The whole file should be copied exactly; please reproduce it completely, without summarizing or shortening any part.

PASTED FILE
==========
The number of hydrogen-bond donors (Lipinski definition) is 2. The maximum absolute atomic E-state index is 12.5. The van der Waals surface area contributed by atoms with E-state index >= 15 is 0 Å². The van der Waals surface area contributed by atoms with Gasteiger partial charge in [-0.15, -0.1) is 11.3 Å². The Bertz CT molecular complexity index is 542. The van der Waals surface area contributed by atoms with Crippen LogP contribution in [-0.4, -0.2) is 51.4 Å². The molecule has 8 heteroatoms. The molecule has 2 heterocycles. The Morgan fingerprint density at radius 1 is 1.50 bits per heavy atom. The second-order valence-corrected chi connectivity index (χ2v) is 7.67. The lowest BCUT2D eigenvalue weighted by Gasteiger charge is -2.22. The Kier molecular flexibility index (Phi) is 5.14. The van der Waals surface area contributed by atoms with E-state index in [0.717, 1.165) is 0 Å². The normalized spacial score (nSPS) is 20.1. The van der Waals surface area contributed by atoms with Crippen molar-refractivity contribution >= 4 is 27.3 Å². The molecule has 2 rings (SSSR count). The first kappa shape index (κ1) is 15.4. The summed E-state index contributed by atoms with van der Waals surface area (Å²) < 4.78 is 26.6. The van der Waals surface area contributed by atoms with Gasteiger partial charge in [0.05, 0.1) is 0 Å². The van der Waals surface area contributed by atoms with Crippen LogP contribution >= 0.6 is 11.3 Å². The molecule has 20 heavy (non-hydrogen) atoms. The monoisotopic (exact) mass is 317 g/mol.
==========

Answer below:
The number of hydrogen-bond donors (Lipinski definition) is 2. The maximum absolute atomic E-state index is 12.5. The van der Waals surface area contributed by atoms with E-state index >= 15 is 0 Å². The van der Waals surface area contributed by atoms with Gasteiger partial charge in [-0.15, -0.1) is 11.3 Å². The Bertz CT molecular complexity index is 542. The van der Waals surface area contributed by atoms with Crippen LogP contribution in [-0.4, -0.2) is 51.4 Å². The molecule has 8 heteroatoms. The molecule has 2 heterocycles. The Morgan fingerprint density at radius 1 is 1.50 bits per heavy atom. The second-order valence-corrected chi connectivity index (χ2v) is 7.67. The lowest BCUT2D eigenvalue weighted by Gasteiger charge is -2.22. The Kier molecular flexibility index (Phi) is 5.14. The van der Waals surface area contributed by atoms with E-state index in [0.717, 1.165) is 0 Å². The normalized spacial score (nSPS) is 20.1. The van der Waals surface area contributed by atoms with Crippen molar-refractivity contribution >= 4 is 27.3 Å². The molecule has 2 rings (SSSR count). The first kappa shape index (κ1) is 15.4. The summed E-state index contributed by atoms with van der Waals surface area (Å²) < 4.78 is 26.6. The van der Waals surface area contributed by atoms with Gasteiger partial charge in [0.05, 0.1) is 0 Å². The van der Waals surface area contributed by atoms with Crippen LogP contribution >= 0.6 is 11.3 Å². The molecule has 20 heavy (non-hydrogen) atoms. The monoisotopic (exact) mass is 317 g/mol.